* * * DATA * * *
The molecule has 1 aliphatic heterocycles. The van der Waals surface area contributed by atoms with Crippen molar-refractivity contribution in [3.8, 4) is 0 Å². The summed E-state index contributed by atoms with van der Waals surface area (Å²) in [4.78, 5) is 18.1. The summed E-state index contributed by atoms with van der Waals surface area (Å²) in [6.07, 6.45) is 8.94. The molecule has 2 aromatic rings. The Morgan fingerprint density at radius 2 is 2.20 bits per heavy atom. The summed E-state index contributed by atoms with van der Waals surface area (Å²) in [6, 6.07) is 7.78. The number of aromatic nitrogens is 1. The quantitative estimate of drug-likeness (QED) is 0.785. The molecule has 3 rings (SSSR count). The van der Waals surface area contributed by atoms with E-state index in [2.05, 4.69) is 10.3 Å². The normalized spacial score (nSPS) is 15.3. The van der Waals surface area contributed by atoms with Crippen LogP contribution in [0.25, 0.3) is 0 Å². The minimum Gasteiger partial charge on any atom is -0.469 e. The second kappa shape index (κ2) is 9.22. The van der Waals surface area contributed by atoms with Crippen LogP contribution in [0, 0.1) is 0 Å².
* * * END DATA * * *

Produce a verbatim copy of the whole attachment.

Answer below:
The molecule has 1 aliphatic heterocycles. The van der Waals surface area contributed by atoms with Crippen molar-refractivity contribution in [3.8, 4) is 0 Å². The summed E-state index contributed by atoms with van der Waals surface area (Å²) in [4.78, 5) is 18.1. The summed E-state index contributed by atoms with van der Waals surface area (Å²) in [6.07, 6.45) is 8.94. The molecule has 2 aromatic rings. The Morgan fingerprint density at radius 2 is 2.20 bits per heavy atom. The summed E-state index contributed by atoms with van der Waals surface area (Å²) in [6, 6.07) is 7.78. The number of aromatic nitrogens is 1. The quantitative estimate of drug-likeness (QED) is 0.785. The molecule has 3 rings (SSSR count). The van der Waals surface area contributed by atoms with E-state index in [2.05, 4.69) is 10.3 Å². The normalized spacial score (nSPS) is 15.3. The van der Waals surface area contributed by atoms with Crippen LogP contribution in [0.25, 0.3) is 0 Å². The minimum Gasteiger partial charge on any atom is -0.469 e. The second kappa shape index (κ2) is 9.22. The van der Waals surface area contributed by atoms with Crippen LogP contribution in [0, 0.1) is 0 Å².